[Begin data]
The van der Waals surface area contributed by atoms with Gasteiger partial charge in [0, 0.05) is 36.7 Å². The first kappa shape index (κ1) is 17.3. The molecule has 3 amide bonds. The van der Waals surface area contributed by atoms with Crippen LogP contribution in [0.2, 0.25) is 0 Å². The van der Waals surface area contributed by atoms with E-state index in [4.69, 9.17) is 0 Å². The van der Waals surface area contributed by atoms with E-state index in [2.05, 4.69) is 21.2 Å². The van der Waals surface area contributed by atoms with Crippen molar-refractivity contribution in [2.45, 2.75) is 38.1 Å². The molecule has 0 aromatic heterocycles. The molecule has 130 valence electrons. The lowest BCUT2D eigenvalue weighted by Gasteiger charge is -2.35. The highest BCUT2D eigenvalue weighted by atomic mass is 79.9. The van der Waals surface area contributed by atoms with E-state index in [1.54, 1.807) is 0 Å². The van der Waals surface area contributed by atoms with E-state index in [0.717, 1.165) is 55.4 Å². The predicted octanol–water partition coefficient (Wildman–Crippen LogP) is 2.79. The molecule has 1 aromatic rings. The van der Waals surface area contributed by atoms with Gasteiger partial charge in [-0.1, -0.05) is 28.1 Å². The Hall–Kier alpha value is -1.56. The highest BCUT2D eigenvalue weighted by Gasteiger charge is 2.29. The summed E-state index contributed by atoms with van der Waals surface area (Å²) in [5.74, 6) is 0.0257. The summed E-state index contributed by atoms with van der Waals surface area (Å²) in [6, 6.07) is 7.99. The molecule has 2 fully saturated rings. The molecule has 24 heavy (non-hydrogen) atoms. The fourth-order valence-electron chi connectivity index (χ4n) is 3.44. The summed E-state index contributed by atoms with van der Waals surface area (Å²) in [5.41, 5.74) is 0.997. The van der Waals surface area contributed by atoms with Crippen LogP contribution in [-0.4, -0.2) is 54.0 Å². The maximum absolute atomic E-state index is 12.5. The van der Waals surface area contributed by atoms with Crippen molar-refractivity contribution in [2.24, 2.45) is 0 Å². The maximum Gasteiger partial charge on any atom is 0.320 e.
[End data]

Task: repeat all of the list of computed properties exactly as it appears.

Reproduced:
The van der Waals surface area contributed by atoms with Gasteiger partial charge in [0, 0.05) is 36.7 Å². The first kappa shape index (κ1) is 17.3. The molecule has 3 amide bonds. The van der Waals surface area contributed by atoms with Crippen LogP contribution in [0.2, 0.25) is 0 Å². The van der Waals surface area contributed by atoms with E-state index in [4.69, 9.17) is 0 Å². The van der Waals surface area contributed by atoms with E-state index in [2.05, 4.69) is 21.2 Å². The van der Waals surface area contributed by atoms with Crippen molar-refractivity contribution in [2.45, 2.75) is 38.1 Å². The molecule has 0 aromatic heterocycles. The molecule has 130 valence electrons. The lowest BCUT2D eigenvalue weighted by Gasteiger charge is -2.35. The highest BCUT2D eigenvalue weighted by atomic mass is 79.9. The van der Waals surface area contributed by atoms with E-state index in [1.54, 1.807) is 0 Å². The van der Waals surface area contributed by atoms with E-state index in [0.717, 1.165) is 55.4 Å². The predicted octanol–water partition coefficient (Wildman–Crippen LogP) is 2.79. The molecule has 1 aromatic rings. The van der Waals surface area contributed by atoms with Gasteiger partial charge in [-0.1, -0.05) is 28.1 Å². The Hall–Kier alpha value is -1.56. The highest BCUT2D eigenvalue weighted by Gasteiger charge is 2.29. The summed E-state index contributed by atoms with van der Waals surface area (Å²) in [5.74, 6) is 0.0257. The summed E-state index contributed by atoms with van der Waals surface area (Å²) in [6, 6.07) is 7.99. The molecule has 2 fully saturated rings. The molecule has 24 heavy (non-hydrogen) atoms. The fourth-order valence-electron chi connectivity index (χ4n) is 3.44. The summed E-state index contributed by atoms with van der Waals surface area (Å²) in [5.41, 5.74) is 0.997. The van der Waals surface area contributed by atoms with Crippen LogP contribution in [-0.4, -0.2) is 54.0 Å². The maximum absolute atomic E-state index is 12.5. The van der Waals surface area contributed by atoms with Crippen molar-refractivity contribution in [2.24, 2.45) is 0 Å². The maximum Gasteiger partial charge on any atom is 0.320 e.